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UNHCR ok as Canada backtracks on repatriated Namibian refugees

Caprivians outside SADC headquarters. PIC: THALEFANG CHARLES
FRANCISTOWN: The United Nations High Commission for Refugees (UNHCR) chief of mission in Botswana, Arvind Gupta has said that the organisation acted fittingly by not processing the paper work of some Namibians from the Caprivi Strip who were supposed to go for resettlement in Canada.

Canada had officially accepted to take some of the Namibians from the Caprivi Strip on resettlement. Amongst them were Tyson Mujela and his family who were forcibly sent to Namibia a week ago. Mujela has been amongst those who strongly opposed the forced repatriation to Namibia by Botswana.

Gupta told Mmegi that the organisation could not proceed with the facilitation of resettlement papers for some Namibians from the Caprivi Strip since they were being sent back home. He added that almost all the said Namibians were not in need of serious protection hence they could not be offered an opportunity for resettlement.

“You will have to understand that the Namibians from the Caprivi Strip lost their refugee status in Botswana in December 2015. We (UNCHR), however, continued processing their resettlement applications until recently in order to ease the burden (of hosting them) from Botswana.”

“When the government of Botswana took a concrete decision to deport them (recently), as they were illegal immigrants, that is when we decided to halt processing their papers for resettlement. We could not continue with processing their resettlement when deportation proceedings were underway,” he said.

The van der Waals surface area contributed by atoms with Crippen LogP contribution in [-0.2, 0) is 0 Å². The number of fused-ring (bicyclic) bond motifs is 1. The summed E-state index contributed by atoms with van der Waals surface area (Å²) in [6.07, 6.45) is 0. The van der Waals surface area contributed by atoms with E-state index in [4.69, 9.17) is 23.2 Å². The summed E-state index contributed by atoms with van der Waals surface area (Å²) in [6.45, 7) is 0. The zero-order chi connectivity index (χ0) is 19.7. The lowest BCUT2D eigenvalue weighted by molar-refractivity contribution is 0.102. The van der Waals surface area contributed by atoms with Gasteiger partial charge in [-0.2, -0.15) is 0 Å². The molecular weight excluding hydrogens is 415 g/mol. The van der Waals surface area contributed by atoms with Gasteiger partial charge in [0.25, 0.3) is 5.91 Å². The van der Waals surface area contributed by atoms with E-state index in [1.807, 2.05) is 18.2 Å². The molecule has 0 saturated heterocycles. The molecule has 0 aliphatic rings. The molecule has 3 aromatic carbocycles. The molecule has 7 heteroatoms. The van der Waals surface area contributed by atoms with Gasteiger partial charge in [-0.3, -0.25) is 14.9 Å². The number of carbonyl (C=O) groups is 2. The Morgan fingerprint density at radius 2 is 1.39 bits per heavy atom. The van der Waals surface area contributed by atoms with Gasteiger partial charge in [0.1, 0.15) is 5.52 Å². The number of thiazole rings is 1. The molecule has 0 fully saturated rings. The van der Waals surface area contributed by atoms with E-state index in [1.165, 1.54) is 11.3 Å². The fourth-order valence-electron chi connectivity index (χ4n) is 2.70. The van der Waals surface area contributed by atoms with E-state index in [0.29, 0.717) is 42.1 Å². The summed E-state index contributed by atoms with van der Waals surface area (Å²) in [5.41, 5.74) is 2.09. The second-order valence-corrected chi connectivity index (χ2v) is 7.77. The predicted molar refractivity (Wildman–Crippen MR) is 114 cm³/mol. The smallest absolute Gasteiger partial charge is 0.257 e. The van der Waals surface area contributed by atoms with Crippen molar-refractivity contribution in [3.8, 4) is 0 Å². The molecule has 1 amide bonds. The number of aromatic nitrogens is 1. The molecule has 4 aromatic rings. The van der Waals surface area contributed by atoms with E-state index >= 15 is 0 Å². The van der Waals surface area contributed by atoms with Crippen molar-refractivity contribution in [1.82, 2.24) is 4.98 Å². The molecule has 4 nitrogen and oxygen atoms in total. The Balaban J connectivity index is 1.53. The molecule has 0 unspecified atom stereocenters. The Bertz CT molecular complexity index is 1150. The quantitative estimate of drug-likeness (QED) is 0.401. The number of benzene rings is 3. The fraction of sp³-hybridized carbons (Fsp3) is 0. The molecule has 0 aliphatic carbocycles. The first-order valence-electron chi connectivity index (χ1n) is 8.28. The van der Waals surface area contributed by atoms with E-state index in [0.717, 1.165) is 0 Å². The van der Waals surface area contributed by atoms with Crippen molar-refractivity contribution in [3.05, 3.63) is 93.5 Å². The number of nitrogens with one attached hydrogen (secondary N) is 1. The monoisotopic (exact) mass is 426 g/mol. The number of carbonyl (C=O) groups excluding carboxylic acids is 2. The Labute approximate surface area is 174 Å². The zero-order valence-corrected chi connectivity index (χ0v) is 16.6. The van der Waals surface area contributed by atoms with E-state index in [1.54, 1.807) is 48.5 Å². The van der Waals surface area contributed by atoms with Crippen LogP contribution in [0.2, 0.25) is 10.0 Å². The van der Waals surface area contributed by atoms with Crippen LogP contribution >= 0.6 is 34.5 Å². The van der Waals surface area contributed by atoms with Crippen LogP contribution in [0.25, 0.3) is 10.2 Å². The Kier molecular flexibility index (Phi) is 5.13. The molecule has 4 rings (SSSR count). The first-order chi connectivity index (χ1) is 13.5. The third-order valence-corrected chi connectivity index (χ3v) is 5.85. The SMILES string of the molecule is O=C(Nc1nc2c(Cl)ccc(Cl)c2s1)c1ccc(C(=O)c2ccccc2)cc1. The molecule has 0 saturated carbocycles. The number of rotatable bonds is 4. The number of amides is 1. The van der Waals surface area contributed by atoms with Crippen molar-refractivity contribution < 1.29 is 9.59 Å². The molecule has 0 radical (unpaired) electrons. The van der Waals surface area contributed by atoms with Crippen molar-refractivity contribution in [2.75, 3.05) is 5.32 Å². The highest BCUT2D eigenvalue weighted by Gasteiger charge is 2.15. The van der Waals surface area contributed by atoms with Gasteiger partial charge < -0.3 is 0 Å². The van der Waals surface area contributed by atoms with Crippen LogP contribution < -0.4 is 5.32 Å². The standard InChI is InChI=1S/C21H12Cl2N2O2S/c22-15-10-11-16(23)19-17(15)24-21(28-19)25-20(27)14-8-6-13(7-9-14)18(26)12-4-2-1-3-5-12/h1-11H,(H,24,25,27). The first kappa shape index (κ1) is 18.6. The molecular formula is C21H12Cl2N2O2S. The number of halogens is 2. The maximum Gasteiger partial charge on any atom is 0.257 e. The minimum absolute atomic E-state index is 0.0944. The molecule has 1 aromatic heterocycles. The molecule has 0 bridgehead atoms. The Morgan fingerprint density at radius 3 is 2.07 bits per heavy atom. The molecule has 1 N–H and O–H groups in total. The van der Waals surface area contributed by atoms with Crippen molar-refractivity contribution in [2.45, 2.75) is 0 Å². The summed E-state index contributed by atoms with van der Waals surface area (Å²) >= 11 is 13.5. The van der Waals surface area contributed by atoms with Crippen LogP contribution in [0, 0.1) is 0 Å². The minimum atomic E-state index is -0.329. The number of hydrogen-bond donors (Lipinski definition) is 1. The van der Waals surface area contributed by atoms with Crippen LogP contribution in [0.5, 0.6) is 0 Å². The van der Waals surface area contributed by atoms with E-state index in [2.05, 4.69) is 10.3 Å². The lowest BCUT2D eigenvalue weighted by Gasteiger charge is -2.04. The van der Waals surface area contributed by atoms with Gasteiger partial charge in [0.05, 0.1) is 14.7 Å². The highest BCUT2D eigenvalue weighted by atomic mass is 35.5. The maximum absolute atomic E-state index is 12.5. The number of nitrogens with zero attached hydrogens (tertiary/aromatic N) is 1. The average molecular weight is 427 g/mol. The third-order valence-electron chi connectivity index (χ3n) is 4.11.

In June this year, the court ruled in favour of the government of Botswana after the Attorney General appealed a decision of the High Court in which Tyson Mujela and 800 Namibian refugees had interdicted the Gaborone authorities against deporting them. The Namibians felt it was not safe for them to return to their own country.

The June court ruling paved the way for forced repatriation of the Namibians from the Caprivi Strip, which was completed this week.


reaction comes just days after a Canadian non-profit society called the Summerland Refugee Sponsorship Group, based in the town of Summerland, expressed disappointment at the decision to forcibly deport some Namibians who were supposed to be processed for resettlement in Canada.

Summerland is a group of about 130 residents who work on a volunteer basis to sponsor refugees from around the world and help them resettle within their community. Amongst others, Summerland had promised to host Mujela and his family in Canada.

Meanwhile, the Minister of Defence Justice and Security, Shaw Kgathi said some Namibians from the Caprivi Strip have not been repatriated and will be offered resettlement.

“There are about five Namibians from the Caprivi Strip who have been cleared by the UN to go for resettlement. They have not been deported because we are still facilitating for their resettlement,” Kgathi said without offering names. The five people who will reportedly go for resettlement are Felix Kakula, Nervous Lutambo, Richard Mosupali, Mikini Smith and Gasper Machana.

It has been widely said that the five men were wanted by Namibia for treason-related offences that happened during the 1998 disturbances. At the time, Namibians from the Caprivi Strip wanted total independence from Namibia. The 1998 disturbances led to many Namibians from the Caprivi Strip fleeing to Botswana to seek refugee. 

Gupta said that he would not confirm nor deny that the five men who are said to be in detention at the Francistown Centre for Illegal Immigrants will go on resettlement.

“For now you will have to talk to the Botswana or Namibian government about the issue.”




A luta continua

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